• Mayer loaned Lamarr to producer Walter Wanger, who was making Algiers (1938), an American version of the French film, Pépé le Moko (1937). Lamarr was cast in the lead opposite Charles Boyer. The film created a “national sensation.”  According to one viewer, when her face first appeared on the screen, “everyone gasped … Lamarr’s beauty literally took one’s breath away.”
  • Her off-screen life and personality during those years was quite different from her screen image. She spent much of her time feeling lonely and homesick. She might swim at her agent’s pool but shunned the beaches and staring crowds. When asked for an autograph, she wondered why anyone would want it.
  • She participated in a war bond-selling campaign with a sailor named Eddie Rhodes. Rhodes was in the crowd at each Lamarr appearance, and she would call him up on stage. She would briefly flirt with him before asking the audience if she should give him a kiss. The crowd would say “yes”, to which Hedy would reply that she would if enough people bought war bonds. After enough bonds were purchased, she would kiss Rhodes and he would head back into the audience. Then they would head off to the next war bond rally.
  • Although Lamarr had no formal training and was primarily self-taught, she worked in her spare time on various hobbies and inventions, which included an improved traffic stoplight and a tablet that would dissolve in water to create a carbonated drink (think Coca Cola) for the soldiers.
  • Among the few who knew of Lamarr’s inventiveness was aviation tycoon Howard Hughes. She suggested he change the rather square design of his aeroplanes (which she thought looked too slow and boxy) to a more streamlined shape, based on pictures of the fastest birds and fish she could find. He actively supported her “tinkering” hobbies and put his team of scientists and engineers at her disposal, saying they would do or make anything she asked for.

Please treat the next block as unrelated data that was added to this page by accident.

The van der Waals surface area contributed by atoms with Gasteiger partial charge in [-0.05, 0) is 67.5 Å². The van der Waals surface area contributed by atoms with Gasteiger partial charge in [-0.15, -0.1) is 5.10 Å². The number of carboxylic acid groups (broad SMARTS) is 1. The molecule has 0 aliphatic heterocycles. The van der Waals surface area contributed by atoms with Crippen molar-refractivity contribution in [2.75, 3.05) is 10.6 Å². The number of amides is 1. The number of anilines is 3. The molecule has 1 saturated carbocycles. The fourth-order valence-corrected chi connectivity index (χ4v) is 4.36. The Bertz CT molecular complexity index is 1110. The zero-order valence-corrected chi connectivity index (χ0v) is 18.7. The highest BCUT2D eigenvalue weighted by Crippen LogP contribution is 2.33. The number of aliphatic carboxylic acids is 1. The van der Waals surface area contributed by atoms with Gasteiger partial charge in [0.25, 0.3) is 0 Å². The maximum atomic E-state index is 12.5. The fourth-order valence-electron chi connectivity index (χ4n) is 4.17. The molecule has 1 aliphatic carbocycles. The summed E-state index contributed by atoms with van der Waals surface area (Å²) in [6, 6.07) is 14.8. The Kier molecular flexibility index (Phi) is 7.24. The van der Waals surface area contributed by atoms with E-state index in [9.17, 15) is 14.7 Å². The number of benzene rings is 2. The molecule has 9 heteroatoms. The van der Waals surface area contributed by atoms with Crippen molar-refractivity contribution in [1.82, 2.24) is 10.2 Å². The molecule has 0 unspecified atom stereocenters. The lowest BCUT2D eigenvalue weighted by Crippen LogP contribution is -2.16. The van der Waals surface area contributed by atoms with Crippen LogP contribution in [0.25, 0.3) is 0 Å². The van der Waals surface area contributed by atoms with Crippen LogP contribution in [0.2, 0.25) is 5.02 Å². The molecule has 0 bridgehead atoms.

• During World War II, Lamarr learned that radio-controlled torpedoes, an emerging technology in naval war, could easily be jammed and set off course by the Nazis. She thought of creating a frequency-hopping signal that could not be tracked or jammed. She contacted her friend, composer and pianist George Antheil, to help her develop a device for doing that, and he succeeded by synchronizing a miniaturized player-piano roll mechanism with radio signals.  They drafted designs for the frequency-hopping system, which they patented.  Antheil recalled: “Although the US Navy did not adopt the technology until later, the principles of their work are incorporated into Bluetooth and GPS technology and are similar to methods used in legacy versions of CDMA and Wi-Fi.”
  • “We began talking about the war, which, in the late summer of 1940, was looking most extremely black. Hedy said that she did not feel very comfortable, sitting there in Hollywood and making lots of money when things were in such a state. She said that she knew a good deal about munitions and various secret weapons … and that she was thinking seriously of quitting MGM and going to Washington, DC, to offer her services to the newly established Inventors’ Council.”
  • In 1997, Lamarr and Antheil received the Electronic Frontier Foundation Pioneer Award and the Bulbie Gnass Spirit of Achievement Bronze Award, given to individuals whose creative lifetime achievements in the arts, sciences, business, or invention fields have significantly contributed to society. Lamarr was featured on the Science Channel and the Discovery Channel. In 2014, Lamarr and Antheil were posthumously inducted into the National Inventors Hall of Fame.
  • During her film career, she was featured in over 30 films. For her contribution to the motion picture industry, Lamarr has a star on the Hollywood Walk of Fame at 6247 Hollywood Blvd adjacent to Vine Street where the walk is centered.
  • Lamarr was married and divorced six times and had three children.


An interview with Denise Loder-DeLuca, Hedy Lamarr’s daughter.

A very old TV game show called “What’s My Line?”  Go to about 14:56 for the “MYSTERY GUEST: Hedy Lamarr”

And one podcast:
Have you heard of this Podcast: “Good Night Stories for Rebel Girls”? If you have kids, listen to it with them. This one is on Hedy Lamarr read by Tatiana Maslany.Gives a lot of great info in kid level writing. Runs 19 minutes.



Me, too.

As you may know the Kowalski Heat Treating logo finds its way
into the visuals of my Friday posts.
I.  Love.  My.  Logo.
One week there could be three logos.
The next week there could be 15 logos.
And sometimes the logo is very small or just a partial logo showing.
But there are always logos in some of the pictures.
So, I challenge you, my beloved readers, to count them and send me a
quick email with the total number of logos in the Friday post.
On the following Tuesday I’ll pick a winner from the correct answers
and send that lucky person some great KHT swag.
So, start counting and good luck!  
Oh, and the logos at the very top header don’t count.
Got it? Good.  :-))))
Have fun!!